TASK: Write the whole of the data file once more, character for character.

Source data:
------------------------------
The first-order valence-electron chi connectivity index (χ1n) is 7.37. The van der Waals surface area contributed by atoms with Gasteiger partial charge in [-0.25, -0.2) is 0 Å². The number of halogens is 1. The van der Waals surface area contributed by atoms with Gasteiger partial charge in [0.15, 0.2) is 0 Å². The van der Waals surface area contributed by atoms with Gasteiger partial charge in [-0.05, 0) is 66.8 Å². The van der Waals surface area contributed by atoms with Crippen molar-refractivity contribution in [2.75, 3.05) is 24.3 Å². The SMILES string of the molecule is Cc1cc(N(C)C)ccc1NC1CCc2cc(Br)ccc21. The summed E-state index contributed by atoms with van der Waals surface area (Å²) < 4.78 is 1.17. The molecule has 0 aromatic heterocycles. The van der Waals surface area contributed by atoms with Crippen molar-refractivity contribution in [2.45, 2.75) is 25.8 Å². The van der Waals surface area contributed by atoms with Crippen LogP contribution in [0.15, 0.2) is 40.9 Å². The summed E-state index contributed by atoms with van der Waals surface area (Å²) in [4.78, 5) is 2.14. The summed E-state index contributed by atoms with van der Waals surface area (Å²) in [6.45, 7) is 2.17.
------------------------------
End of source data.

The first-order valence-electron chi connectivity index (χ1n) is 7.37. The van der Waals surface area contributed by atoms with Gasteiger partial charge in [-0.25, -0.2) is 0 Å². The number of halogens is 1. The van der Waals surface area contributed by atoms with Gasteiger partial charge in [0.15, 0.2) is 0 Å². The van der Waals surface area contributed by atoms with Gasteiger partial charge in [-0.05, 0) is 66.8 Å². The van der Waals surface area contributed by atoms with Crippen molar-refractivity contribution in [2.75, 3.05) is 24.3 Å². The SMILES string of the molecule is Cc1cc(N(C)C)ccc1NC1CCc2cc(Br)ccc21. The summed E-state index contributed by atoms with van der Waals surface area (Å²) < 4.78 is 1.17. The molecule has 0 aromatic heterocycles. The van der Waals surface area contributed by atoms with Crippen molar-refractivity contribution in [2.45, 2.75) is 25.8 Å². The van der Waals surface area contributed by atoms with Crippen LogP contribution in [0.15, 0.2) is 40.9 Å². The summed E-state index contributed by atoms with van der Waals surface area (Å²) in [4.78, 5) is 2.14. The summed E-state index contributed by atoms with van der Waals surface area (Å²) in [6.45, 7) is 2.17.